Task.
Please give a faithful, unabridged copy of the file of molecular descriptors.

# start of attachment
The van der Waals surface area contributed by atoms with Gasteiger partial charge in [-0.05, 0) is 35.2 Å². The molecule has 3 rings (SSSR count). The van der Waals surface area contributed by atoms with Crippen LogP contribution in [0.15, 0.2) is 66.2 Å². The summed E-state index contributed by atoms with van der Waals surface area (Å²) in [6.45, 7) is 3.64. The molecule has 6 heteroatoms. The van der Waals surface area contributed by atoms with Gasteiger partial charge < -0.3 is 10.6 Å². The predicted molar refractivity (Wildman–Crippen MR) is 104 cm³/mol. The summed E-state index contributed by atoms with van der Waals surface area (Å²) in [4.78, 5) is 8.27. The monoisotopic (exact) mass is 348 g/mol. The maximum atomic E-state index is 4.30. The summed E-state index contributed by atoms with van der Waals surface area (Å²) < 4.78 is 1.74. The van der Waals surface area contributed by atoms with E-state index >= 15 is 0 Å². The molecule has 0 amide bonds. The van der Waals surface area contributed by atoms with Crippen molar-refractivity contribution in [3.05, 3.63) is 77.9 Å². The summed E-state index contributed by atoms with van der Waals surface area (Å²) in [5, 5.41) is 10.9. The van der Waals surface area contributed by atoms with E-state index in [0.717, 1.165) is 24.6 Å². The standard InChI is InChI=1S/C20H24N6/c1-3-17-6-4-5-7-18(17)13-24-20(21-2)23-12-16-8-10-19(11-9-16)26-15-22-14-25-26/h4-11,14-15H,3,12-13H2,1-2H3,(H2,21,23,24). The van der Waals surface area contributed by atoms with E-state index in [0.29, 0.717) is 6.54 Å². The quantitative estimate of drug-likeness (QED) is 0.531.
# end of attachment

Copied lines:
The van der Waals surface area contributed by atoms with Gasteiger partial charge in [-0.05, 0) is 35.2 Å². The molecule has 3 rings (SSSR count). The van der Waals surface area contributed by atoms with Crippen LogP contribution in [0.15, 0.2) is 66.2 Å². The summed E-state index contributed by atoms with van der Waals surface area (Å²) in [6.45, 7) is 3.64. The molecule has 6 heteroatoms. The van der Waals surface area contributed by atoms with Gasteiger partial charge < -0.3 is 10.6 Å². The predicted molar refractivity (Wildman–Crippen MR) is 104 cm³/mol. The summed E-state index contributed by atoms with van der Waals surface area (Å²) in [4.78, 5) is 8.27. The monoisotopic (exact) mass is 348 g/mol. The maximum atomic E-state index is 4.30. The summed E-state index contributed by atoms with van der Waals surface area (Å²) < 4.78 is 1.74. The van der Waals surface area contributed by atoms with E-state index >= 15 is 0 Å². The molecule has 0 amide bonds. The van der Waals surface area contributed by atoms with Crippen molar-refractivity contribution in [3.05, 3.63) is 77.9 Å². The summed E-state index contributed by atoms with van der Waals surface area (Å²) in [5, 5.41) is 10.9. The van der Waals surface area contributed by atoms with E-state index in [0.717, 1.165) is 24.6 Å². The standard InChI is InChI=1S/C20H24N6/c1-3-17-6-4-5-7-18(17)13-24-20(21-2)23-12-16-8-10-19(11-9-16)26-15-22-14-25-26/h4-11,14-15H,3,12-13H2,1-2H3,(H2,21,23,24). The van der Waals surface area contributed by atoms with E-state index in [0.29, 0.717) is 6.54 Å². The quantitative estimate of drug-likeness (QED) is 0.531.